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Hoffmann, R. A wiki for the life sciences where authorship matters. Nature Genetics (2008)
 
 
 
 
 

Stability domains, substrate-induced conformational changes, and hinge-bending motions in a psychrophilic phosphoglycerate kinase. A microcalorimetric study.

The cold-active phosphoglycerate kinase from the Antarctic bacterium Pseudomonas sp. TACII18 exhibits two distinct stability domains in the free, open conformation. It is shown that these stability domains do not match the structural N- and C-domains as the heat-stable domain corresponds to about 80 residues of the C-domain, including the nucleotide binding site, whereas the remaining of the protein contributes to the main heat-labile domain. This was demonstrated by spectroscopic and microcalorimetric analyses of the native enzyme, of its mutants, and of the isolated recombinant structural domains. It is proposed that the heat-stable domain provides a compact structure improving the binding affinity of the nucleotide, therefore increasing the catalytic efficiency at low temperatures. Upon substrate binding, the enzyme adopts a uniformly more stable closed conformation. Substrate-induced stability changes suggest that the free energy of ligand binding is converted into an increased conformational stability used to drive the hinge-bending motions and domain closure.[1]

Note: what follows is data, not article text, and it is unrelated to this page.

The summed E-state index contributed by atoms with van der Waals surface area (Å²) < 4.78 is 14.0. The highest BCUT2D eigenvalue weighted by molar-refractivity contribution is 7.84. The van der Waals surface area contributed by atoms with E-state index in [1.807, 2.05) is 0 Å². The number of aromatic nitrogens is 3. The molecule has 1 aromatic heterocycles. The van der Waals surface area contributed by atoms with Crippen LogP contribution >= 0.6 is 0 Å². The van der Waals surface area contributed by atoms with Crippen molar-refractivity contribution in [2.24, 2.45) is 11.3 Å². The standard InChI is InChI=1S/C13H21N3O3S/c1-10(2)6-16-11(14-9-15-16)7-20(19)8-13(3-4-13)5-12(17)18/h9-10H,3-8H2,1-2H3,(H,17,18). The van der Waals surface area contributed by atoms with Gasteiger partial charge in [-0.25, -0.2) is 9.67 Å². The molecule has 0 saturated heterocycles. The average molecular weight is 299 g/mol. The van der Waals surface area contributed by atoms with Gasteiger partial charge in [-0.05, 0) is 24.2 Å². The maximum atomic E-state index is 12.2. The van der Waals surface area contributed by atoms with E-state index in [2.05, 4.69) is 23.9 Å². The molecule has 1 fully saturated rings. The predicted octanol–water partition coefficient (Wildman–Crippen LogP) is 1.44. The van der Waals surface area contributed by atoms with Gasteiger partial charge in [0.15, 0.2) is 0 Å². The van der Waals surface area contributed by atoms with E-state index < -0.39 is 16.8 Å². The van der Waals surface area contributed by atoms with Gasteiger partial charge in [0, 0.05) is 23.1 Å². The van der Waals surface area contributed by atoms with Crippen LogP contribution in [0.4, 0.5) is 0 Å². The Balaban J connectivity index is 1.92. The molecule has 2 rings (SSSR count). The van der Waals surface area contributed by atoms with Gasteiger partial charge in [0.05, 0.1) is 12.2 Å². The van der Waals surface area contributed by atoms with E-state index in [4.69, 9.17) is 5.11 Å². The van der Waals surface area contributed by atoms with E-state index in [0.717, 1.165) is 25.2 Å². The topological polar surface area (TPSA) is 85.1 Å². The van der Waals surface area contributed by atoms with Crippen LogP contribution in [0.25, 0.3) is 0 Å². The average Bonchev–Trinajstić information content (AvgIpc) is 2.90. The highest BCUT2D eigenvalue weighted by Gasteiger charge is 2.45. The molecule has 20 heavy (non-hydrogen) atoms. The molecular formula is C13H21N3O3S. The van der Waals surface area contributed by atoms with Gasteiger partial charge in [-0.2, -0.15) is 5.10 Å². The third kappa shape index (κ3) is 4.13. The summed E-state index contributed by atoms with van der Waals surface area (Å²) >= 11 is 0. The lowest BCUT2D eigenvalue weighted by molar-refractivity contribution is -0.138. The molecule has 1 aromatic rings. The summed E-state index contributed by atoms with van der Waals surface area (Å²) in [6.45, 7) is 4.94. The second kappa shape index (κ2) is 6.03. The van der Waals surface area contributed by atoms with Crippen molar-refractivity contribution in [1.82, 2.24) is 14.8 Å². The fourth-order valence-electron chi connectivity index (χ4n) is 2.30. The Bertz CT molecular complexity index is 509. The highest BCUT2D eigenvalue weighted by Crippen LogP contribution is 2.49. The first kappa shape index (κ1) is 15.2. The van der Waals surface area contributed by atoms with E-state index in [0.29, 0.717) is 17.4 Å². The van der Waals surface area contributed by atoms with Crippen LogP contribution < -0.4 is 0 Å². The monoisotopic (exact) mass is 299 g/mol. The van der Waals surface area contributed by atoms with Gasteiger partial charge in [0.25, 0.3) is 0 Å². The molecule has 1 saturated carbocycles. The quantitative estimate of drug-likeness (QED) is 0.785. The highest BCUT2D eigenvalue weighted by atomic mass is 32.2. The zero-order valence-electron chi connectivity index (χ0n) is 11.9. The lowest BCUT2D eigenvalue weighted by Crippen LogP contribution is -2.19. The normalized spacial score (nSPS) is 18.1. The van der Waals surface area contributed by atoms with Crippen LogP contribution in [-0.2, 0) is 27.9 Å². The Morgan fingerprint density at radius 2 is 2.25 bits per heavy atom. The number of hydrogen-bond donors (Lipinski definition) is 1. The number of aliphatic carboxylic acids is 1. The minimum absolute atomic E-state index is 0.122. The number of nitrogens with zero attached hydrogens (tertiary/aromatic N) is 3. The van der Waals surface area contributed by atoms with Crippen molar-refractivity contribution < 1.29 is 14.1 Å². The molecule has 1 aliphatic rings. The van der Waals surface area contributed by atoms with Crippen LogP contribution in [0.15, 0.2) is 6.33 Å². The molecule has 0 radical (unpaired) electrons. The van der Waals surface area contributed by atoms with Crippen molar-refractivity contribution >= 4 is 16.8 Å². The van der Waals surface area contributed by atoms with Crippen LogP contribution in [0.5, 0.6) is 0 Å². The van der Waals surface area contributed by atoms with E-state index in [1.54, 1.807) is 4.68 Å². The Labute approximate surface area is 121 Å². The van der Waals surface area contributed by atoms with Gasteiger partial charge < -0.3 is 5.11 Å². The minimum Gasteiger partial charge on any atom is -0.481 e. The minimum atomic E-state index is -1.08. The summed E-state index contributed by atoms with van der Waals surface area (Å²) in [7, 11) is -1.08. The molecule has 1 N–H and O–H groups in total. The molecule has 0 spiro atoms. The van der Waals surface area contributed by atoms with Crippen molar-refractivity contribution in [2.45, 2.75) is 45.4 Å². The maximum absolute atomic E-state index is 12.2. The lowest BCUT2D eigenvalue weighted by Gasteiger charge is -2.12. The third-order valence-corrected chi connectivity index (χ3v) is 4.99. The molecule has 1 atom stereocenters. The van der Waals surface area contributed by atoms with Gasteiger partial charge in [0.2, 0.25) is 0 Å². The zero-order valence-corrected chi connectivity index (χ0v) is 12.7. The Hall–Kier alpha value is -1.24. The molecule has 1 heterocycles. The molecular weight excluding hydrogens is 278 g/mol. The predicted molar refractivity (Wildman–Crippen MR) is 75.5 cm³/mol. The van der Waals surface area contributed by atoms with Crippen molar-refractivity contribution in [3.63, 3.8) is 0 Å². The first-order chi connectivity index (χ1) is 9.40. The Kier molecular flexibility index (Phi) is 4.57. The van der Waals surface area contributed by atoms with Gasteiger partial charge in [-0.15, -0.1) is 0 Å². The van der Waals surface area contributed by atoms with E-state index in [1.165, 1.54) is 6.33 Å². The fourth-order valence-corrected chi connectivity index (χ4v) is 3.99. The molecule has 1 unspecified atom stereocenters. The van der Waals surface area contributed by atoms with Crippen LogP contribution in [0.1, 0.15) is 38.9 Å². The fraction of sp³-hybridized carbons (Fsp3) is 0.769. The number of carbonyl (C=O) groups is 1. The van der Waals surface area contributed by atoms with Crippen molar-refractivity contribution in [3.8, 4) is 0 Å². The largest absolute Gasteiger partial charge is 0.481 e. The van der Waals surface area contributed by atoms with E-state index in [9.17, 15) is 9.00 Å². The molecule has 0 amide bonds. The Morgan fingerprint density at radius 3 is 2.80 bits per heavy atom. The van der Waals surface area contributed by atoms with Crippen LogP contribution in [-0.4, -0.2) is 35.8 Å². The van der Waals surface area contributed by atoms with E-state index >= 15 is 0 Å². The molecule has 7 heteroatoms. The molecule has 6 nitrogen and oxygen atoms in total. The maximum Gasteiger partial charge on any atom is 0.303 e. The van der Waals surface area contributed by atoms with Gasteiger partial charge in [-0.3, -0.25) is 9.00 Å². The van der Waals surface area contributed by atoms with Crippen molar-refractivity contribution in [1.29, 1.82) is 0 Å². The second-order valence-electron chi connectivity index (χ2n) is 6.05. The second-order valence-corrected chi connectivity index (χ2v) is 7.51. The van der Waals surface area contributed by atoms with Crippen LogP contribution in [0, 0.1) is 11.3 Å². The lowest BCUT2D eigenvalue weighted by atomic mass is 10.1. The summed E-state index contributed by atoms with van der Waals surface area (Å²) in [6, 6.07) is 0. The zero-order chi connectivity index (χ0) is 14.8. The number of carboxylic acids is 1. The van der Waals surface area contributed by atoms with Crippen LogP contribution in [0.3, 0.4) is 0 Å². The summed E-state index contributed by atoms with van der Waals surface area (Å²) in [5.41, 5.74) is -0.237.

References

  1. Stability domains, substrate-induced conformational changes, and hinge-bending motions in a psychrophilic phosphoglycerate kinase. A microcalorimetric study. Zecchinon, L., Oriol, A., Netzel, U., Svennberg, J., Gerardin-Otthiers, N., Feller, G. J. Biol. Chem. (2005) [Pubmed]
 
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